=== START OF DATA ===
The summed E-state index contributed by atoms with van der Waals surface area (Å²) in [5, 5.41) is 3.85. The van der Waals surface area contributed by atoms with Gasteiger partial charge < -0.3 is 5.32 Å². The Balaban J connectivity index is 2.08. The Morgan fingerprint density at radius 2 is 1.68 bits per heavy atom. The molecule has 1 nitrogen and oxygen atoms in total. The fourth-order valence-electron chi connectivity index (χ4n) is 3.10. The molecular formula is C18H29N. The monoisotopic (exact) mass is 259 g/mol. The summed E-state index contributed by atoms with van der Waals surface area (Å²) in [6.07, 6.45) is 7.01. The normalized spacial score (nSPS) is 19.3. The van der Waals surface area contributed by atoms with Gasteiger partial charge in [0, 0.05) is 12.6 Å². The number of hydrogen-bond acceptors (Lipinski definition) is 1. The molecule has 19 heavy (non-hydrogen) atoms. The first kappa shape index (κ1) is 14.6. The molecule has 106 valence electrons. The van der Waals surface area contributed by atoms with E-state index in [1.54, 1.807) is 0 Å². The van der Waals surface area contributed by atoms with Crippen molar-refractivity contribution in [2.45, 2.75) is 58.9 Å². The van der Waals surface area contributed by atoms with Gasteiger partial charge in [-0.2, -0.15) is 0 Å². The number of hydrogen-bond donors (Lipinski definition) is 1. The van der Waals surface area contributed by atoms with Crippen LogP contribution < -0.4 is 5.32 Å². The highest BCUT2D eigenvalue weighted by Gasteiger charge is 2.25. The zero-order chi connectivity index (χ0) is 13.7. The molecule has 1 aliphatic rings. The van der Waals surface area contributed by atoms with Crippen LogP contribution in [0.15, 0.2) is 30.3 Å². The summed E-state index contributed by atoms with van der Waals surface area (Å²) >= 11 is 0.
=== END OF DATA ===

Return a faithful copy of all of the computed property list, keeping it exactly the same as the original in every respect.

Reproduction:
The summed E-state index contributed by atoms with van der Waals surface area (Å²) in [5, 5.41) is 3.85. The van der Waals surface area contributed by atoms with Gasteiger partial charge < -0.3 is 5.32 Å². The Balaban J connectivity index is 2.08. The Morgan fingerprint density at radius 2 is 1.68 bits per heavy atom. The molecule has 1 nitrogen and oxygen atoms in total. The fourth-order valence-electron chi connectivity index (χ4n) is 3.10. The molecular formula is C18H29N. The monoisotopic (exact) mass is 259 g/mol. The summed E-state index contributed by atoms with van der Waals surface area (Å²) in [6.07, 6.45) is 7.01. The normalized spacial score (nSPS) is 19.3. The van der Waals surface area contributed by atoms with Gasteiger partial charge in [0, 0.05) is 12.6 Å². The number of hydrogen-bond acceptors (Lipinski definition) is 1. The molecule has 19 heavy (non-hydrogen) atoms. The first kappa shape index (κ1) is 14.6. The molecule has 106 valence electrons. The van der Waals surface area contributed by atoms with E-state index in [1.54, 1.807) is 0 Å². The van der Waals surface area contributed by atoms with Crippen molar-refractivity contribution in [2.45, 2.75) is 58.9 Å². The van der Waals surface area contributed by atoms with Gasteiger partial charge in [-0.2, -0.15) is 0 Å². The number of hydrogen-bond donors (Lipinski definition) is 1. The van der Waals surface area contributed by atoms with Crippen LogP contribution < -0.4 is 5.32 Å². The highest BCUT2D eigenvalue weighted by Gasteiger charge is 2.25. The zero-order chi connectivity index (χ0) is 13.7. The molecule has 1 aliphatic rings. The van der Waals surface area contributed by atoms with Crippen LogP contribution in [0.15, 0.2) is 30.3 Å². The summed E-state index contributed by atoms with van der Waals surface area (Å²) >= 11 is 0.